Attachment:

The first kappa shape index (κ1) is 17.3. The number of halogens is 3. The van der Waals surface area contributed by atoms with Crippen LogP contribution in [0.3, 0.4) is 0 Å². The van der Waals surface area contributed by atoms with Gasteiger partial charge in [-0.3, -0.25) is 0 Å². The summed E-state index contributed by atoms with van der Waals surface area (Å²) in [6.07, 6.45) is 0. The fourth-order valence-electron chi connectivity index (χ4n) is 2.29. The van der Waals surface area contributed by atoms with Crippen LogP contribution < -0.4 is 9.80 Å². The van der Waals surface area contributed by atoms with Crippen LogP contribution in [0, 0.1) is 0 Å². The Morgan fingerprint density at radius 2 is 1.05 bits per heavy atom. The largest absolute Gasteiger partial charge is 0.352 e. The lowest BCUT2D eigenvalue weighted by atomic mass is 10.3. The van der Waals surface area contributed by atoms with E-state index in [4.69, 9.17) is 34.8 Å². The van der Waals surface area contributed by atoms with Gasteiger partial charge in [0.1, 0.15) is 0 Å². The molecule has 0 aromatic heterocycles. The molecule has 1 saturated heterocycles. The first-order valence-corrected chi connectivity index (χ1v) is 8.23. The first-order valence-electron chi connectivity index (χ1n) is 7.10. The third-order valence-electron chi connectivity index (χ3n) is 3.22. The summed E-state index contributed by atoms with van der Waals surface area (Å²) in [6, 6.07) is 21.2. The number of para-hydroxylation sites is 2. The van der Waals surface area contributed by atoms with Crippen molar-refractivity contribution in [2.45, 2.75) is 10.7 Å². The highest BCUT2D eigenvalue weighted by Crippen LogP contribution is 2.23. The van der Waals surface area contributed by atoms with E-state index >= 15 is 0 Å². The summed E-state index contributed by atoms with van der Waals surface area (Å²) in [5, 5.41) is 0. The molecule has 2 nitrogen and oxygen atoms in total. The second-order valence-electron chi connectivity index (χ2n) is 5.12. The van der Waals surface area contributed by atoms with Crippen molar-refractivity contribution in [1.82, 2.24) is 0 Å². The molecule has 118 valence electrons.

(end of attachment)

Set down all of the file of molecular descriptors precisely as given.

The first kappa shape index (κ1) is 17.3. The number of halogens is 3. The van der Waals surface area contributed by atoms with Crippen LogP contribution in [0.3, 0.4) is 0 Å². The van der Waals surface area contributed by atoms with Gasteiger partial charge in [-0.3, -0.25) is 0 Å². The summed E-state index contributed by atoms with van der Waals surface area (Å²) in [6.07, 6.45) is 0. The fourth-order valence-electron chi connectivity index (χ4n) is 2.29. The van der Waals surface area contributed by atoms with Crippen LogP contribution < -0.4 is 9.80 Å². The van der Waals surface area contributed by atoms with Crippen LogP contribution in [0, 0.1) is 0 Å². The Morgan fingerprint density at radius 2 is 1.05 bits per heavy atom. The largest absolute Gasteiger partial charge is 0.352 e. The lowest BCUT2D eigenvalue weighted by atomic mass is 10.3. The van der Waals surface area contributed by atoms with E-state index in [4.69, 9.17) is 34.8 Å². The van der Waals surface area contributed by atoms with Gasteiger partial charge in [0.1, 0.15) is 0 Å². The molecule has 0 aromatic heterocycles. The molecule has 1 saturated heterocycles. The first-order valence-corrected chi connectivity index (χ1v) is 8.23. The first-order valence-electron chi connectivity index (χ1n) is 7.10. The third-order valence-electron chi connectivity index (χ3n) is 3.22. The summed E-state index contributed by atoms with van der Waals surface area (Å²) in [6, 6.07) is 21.2. The number of para-hydroxylation sites is 2. The van der Waals surface area contributed by atoms with Crippen molar-refractivity contribution in [2.45, 2.75) is 10.7 Å². The highest BCUT2D eigenvalue weighted by Crippen LogP contribution is 2.23. The van der Waals surface area contributed by atoms with E-state index >= 15 is 0 Å². The summed E-state index contributed by atoms with van der Waals surface area (Å²) in [5, 5.41) is 0. The molecule has 2 nitrogen and oxygen atoms in total. The second-order valence-electron chi connectivity index (χ2n) is 5.12. The van der Waals surface area contributed by atoms with Crippen molar-refractivity contribution in [1.82, 2.24) is 0 Å². The molecule has 118 valence electrons.